From lunch in an Airbus A-380 for $50 per head in the economy cabin, to tours of its training facility near Changi Airport, Singapore Airlines (SIA) wants to draw customers again amid the Covid-19 pandemic that has made flying impossible for many.
The A-380 three-hour lunch deal is available across all classes, with prices going up to $600 for those who wish to experience the Suites - touted as an ultra-first class product.
For those who fancy a behind-the-scenes tour at SIA's training facility, the cost is $15 for children between three and 12 years old, and $30 for adults.
Other options, such as $500 for a flight simulator experience for up to three participants, can also be added to the tour.
The airline is also offering a home delivery service, with instructions on how the food should be heated and served. Prices will start from $288 for a business-class meal for two and $448 for a first-class meal.
These meals will come with a bottle of wine and amenity kits.
The prices stated exclude the 7 per cent goods and services tax.
Bookings will open on Oct 12 for the A-380 lunch and Nov 1 for the training facility tour, the airline said yesterday. Bookings for the meal delivery service will start on Oct 5.
SIA will assess the demand before deciding whether to launch additional programmes, a spokesman said.
Mr Aaron Wong, who founded the Milelion website which tracks how to best make use of flight rewards, expects the in-flight dining and tours to be more popular than the home delivered meals.
He said: "The tour is a rare chance for the public to get a first-hand look behind the scenes at SIA's training facilities, which would be impossible for non-media during regular times."
New offerings from SIA
Restaurant A380 @Changi
An Airbus A-380 plane parked at Changi Airport will be converted into a restaurant on Oct 24 and 25. Bookings start on Oct 12.
Customers can sign up for tours of the plane on a first come, first served basis.
Economy and premium economy class diners will get a three-course meal, while business and suites class diners will get a four-course meal.
Diners will be able to use the in-flight entertainment system during the course of the meal.
• Economy cabin: $50 or 6,250 KrisFlyer miles
• Premium economy cabin: $90 or 11,250 KrisFlyer miles
• Business cabin: $300 or 37,500 KrisFlyer miles
• Suites: $600 or 75,000 KrisFlyer miles
Inside Singapore Airlines
Tours of SIA's training facility are available on Nov 21, 22, 28 and 29. Bookings start on Nov 1.
• Admission with meal: Adult, $30; children aged three to 12, $15
• Add-on flight simulator experience: $500 for up to three participants per 30-minute session.
• Add-on junior cabin crew experience with SIA sarong kebaya uniform as a gift: $88
• Add-on wine appreciation experience: $38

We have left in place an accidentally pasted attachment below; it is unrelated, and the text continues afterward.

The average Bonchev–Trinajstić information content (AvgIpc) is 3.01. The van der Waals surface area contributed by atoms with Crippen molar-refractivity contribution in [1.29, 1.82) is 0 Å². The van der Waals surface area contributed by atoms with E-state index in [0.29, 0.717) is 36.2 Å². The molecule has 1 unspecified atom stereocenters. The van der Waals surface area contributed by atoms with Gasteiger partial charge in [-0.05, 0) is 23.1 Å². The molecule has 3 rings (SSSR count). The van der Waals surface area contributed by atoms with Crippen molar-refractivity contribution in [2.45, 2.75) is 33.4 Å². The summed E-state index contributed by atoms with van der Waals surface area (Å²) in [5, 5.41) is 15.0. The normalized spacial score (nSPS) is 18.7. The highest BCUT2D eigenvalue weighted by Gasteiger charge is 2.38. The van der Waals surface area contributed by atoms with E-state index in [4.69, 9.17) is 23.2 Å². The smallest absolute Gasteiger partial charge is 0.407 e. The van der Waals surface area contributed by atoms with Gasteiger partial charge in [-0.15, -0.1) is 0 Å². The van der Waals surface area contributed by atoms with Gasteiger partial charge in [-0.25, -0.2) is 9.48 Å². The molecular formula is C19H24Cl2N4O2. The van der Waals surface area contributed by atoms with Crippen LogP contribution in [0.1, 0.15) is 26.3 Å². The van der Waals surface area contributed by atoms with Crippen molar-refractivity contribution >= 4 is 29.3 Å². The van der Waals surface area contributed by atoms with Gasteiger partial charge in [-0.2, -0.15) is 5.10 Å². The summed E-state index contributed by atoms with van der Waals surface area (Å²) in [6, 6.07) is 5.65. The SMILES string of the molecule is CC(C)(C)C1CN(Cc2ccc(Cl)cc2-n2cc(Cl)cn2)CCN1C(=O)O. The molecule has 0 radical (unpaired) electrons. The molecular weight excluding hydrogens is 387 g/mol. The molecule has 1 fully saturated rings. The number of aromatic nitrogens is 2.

• Add-on grooming workshop, with Lancome makeup palette as gift: $88
Delivery of first-or business-class meals to homes. Bookings start on Oct 5.
First-class meals for two, including a bottle of burgundy red or white wine and a pair of amenity kits, start at $448.
Business-class meals for two, including a bottle of French wine or brut champagne and a pair of amenity kits, start at $288.
With the pandemic accelerating the retirement of the A-380 worldwide, there may also be fewer opportunities "to experience the largest aircraft in the world", he said.
But Mr Wong said it would not be prudent for SIA customers to use their KrisFlyer miles to pay for the new offerings - which the airline is allowing as an option.
He noted that the miles are worth more when used for ticket redemption and payments.
Makansutra founder K. F. Seetoh does not think many people will want to pay $288 or $448 for vacuum-packed food for two that they have to heat up themselves, even if delivered to their homes.
And while he acknowledged that SIA engages top chefs to design the menus, the meals here are prepared by caterers and not the chefs themselves.
SIA had earlier considered launching flights to nowhere, but said on Tuesday that it had decided not to proceed with the plan.
This was after taking into consideration factors such as environmental implications, and the financial viability of such flights.
Senior lecturer Boey Yew Tung, from Nanyang Technological University's Nanyang Business School, expects the new initiatives to be welcomed by the public, especially those who were concerned about the environmental impact of flights to nowhere.
With many international borders still closed to leisure travel and restrictions being eased only progressively for business and essential travel, the bulk of SIA's planes have remained grounded since March.
By the end of next month, SIA will operate at just 11 per cent of its overall capacity compared with the levels before Covid-19.